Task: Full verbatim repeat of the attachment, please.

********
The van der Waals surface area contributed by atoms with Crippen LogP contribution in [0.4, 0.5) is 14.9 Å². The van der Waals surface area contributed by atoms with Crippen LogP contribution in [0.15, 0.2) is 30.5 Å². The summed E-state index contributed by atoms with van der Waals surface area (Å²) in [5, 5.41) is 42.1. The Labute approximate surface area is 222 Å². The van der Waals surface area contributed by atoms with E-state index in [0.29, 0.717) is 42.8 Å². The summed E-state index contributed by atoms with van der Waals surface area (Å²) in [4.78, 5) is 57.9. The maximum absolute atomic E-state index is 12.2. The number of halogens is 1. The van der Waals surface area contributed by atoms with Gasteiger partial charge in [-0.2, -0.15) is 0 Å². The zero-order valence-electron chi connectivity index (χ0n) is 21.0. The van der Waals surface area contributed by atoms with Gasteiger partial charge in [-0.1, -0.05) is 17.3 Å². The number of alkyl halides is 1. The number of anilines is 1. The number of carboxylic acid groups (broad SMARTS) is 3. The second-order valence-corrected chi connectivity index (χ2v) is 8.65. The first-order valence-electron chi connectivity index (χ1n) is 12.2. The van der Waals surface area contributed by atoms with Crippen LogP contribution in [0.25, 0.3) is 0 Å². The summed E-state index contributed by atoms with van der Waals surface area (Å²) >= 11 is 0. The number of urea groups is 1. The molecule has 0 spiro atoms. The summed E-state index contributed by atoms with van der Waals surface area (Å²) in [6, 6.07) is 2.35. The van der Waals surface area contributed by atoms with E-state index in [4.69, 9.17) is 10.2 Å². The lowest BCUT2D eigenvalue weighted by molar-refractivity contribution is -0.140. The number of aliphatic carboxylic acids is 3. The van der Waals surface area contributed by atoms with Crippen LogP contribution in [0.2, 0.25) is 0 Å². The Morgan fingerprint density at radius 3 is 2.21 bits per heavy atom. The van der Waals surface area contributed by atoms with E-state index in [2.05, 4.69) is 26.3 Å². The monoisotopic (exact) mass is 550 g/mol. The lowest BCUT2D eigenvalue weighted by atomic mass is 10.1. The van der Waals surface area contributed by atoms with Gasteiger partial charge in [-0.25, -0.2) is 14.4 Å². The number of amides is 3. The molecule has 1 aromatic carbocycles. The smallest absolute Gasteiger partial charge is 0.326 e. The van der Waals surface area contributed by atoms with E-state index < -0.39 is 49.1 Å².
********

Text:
The van der Waals surface area contributed by atoms with Crippen LogP contribution in [0.4, 0.5) is 14.9 Å². The van der Waals surface area contributed by atoms with Crippen LogP contribution in [0.15, 0.2) is 30.5 Å². The summed E-state index contributed by atoms with van der Waals surface area (Å²) in [5, 5.41) is 42.1. The Labute approximate surface area is 222 Å². The van der Waals surface area contributed by atoms with E-state index in [0.29, 0.717) is 42.8 Å². The summed E-state index contributed by atoms with van der Waals surface area (Å²) in [4.78, 5) is 57.9. The maximum absolute atomic E-state index is 12.2. The number of halogens is 1. The van der Waals surface area contributed by atoms with Gasteiger partial charge in [-0.2, -0.15) is 0 Å². The zero-order valence-electron chi connectivity index (χ0n) is 21.0. The van der Waals surface area contributed by atoms with Gasteiger partial charge in [-0.1, -0.05) is 17.3 Å². The number of alkyl halides is 1. The number of anilines is 1. The number of carboxylic acid groups (broad SMARTS) is 3. The second-order valence-corrected chi connectivity index (χ2v) is 8.65. The first-order valence-electron chi connectivity index (χ1n) is 12.2. The van der Waals surface area contributed by atoms with Crippen LogP contribution in [0.25, 0.3) is 0 Å². The summed E-state index contributed by atoms with van der Waals surface area (Å²) >= 11 is 0. The number of urea groups is 1. The molecule has 0 spiro atoms. The summed E-state index contributed by atoms with van der Waals surface area (Å²) in [6, 6.07) is 2.35. The van der Waals surface area contributed by atoms with E-state index in [4.69, 9.17) is 10.2 Å². The lowest BCUT2D eigenvalue weighted by molar-refractivity contribution is -0.140. The number of aliphatic carboxylic acids is 3. The van der Waals surface area contributed by atoms with Crippen LogP contribution in [0.2, 0.25) is 0 Å². The Morgan fingerprint density at radius 3 is 2.21 bits per heavy atom. The van der Waals surface area contributed by atoms with E-state index in [2.05, 4.69) is 26.3 Å². The monoisotopic (exact) mass is 550 g/mol. The lowest BCUT2D eigenvalue weighted by atomic mass is 10.1. The van der Waals surface area contributed by atoms with Gasteiger partial charge in [-0.25, -0.2) is 14.4 Å². The number of amides is 3. The molecule has 1 aromatic carbocycles. The smallest absolute Gasteiger partial charge is 0.326 e. The van der Waals surface area contributed by atoms with E-state index < -0.39 is 49.1 Å².